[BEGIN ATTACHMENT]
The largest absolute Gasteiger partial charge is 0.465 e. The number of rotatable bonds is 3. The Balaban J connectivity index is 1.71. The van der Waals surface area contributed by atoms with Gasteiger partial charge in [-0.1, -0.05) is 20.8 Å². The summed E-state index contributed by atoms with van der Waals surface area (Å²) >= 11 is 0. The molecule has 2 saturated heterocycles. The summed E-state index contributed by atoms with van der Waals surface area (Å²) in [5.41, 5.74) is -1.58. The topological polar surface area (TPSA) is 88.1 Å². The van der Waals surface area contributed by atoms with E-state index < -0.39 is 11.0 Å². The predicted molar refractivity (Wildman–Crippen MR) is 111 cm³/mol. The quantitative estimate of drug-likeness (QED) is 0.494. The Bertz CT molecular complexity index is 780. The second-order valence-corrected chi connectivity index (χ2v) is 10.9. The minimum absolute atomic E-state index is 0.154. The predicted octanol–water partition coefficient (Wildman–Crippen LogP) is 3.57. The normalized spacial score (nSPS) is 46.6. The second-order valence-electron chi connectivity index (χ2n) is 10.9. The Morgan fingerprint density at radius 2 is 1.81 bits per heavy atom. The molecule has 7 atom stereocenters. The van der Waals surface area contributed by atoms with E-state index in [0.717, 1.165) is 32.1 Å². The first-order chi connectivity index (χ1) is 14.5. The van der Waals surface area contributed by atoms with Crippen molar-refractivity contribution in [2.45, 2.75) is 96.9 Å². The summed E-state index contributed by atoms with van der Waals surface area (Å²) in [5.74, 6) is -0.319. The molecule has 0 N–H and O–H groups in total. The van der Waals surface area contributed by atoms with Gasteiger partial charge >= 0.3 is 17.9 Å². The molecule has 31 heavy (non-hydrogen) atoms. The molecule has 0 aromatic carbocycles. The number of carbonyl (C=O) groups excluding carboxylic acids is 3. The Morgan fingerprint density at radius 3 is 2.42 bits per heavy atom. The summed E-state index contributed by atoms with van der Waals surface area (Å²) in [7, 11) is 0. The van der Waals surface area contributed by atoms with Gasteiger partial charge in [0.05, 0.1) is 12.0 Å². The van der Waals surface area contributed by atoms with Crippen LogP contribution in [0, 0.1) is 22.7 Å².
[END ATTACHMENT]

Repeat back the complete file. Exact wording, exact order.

The largest absolute Gasteiger partial charge is 0.465 e. The number of rotatable bonds is 3. The Balaban J connectivity index is 1.71. The van der Waals surface area contributed by atoms with Gasteiger partial charge in [-0.1, -0.05) is 20.8 Å². The summed E-state index contributed by atoms with van der Waals surface area (Å²) >= 11 is 0. The molecule has 2 saturated heterocycles. The summed E-state index contributed by atoms with van der Waals surface area (Å²) in [5.41, 5.74) is -1.58. The topological polar surface area (TPSA) is 88.1 Å². The van der Waals surface area contributed by atoms with E-state index < -0.39 is 11.0 Å². The predicted molar refractivity (Wildman–Crippen MR) is 111 cm³/mol. The quantitative estimate of drug-likeness (QED) is 0.494. The Bertz CT molecular complexity index is 780. The second-order valence-corrected chi connectivity index (χ2v) is 10.9. The minimum absolute atomic E-state index is 0.154. The predicted octanol–water partition coefficient (Wildman–Crippen LogP) is 3.57. The normalized spacial score (nSPS) is 46.6. The second-order valence-electron chi connectivity index (χ2n) is 10.9. The Morgan fingerprint density at radius 2 is 1.81 bits per heavy atom. The molecule has 7 atom stereocenters. The van der Waals surface area contributed by atoms with E-state index in [0.717, 1.165) is 32.1 Å². The first-order chi connectivity index (χ1) is 14.5. The van der Waals surface area contributed by atoms with Crippen molar-refractivity contribution in [2.45, 2.75) is 96.9 Å². The summed E-state index contributed by atoms with van der Waals surface area (Å²) in [5.74, 6) is -0.319. The molecule has 0 N–H and O–H groups in total. The van der Waals surface area contributed by atoms with Gasteiger partial charge >= 0.3 is 17.9 Å². The molecule has 31 heavy (non-hydrogen) atoms. The molecule has 0 aromatic carbocycles. The number of carbonyl (C=O) groups excluding carboxylic acids is 3. The Morgan fingerprint density at radius 3 is 2.42 bits per heavy atom. The summed E-state index contributed by atoms with van der Waals surface area (Å²) in [7, 11) is 0. The van der Waals surface area contributed by atoms with Gasteiger partial charge in [0.05, 0.1) is 12.0 Å². The van der Waals surface area contributed by atoms with Crippen LogP contribution in [0, 0.1) is 22.7 Å².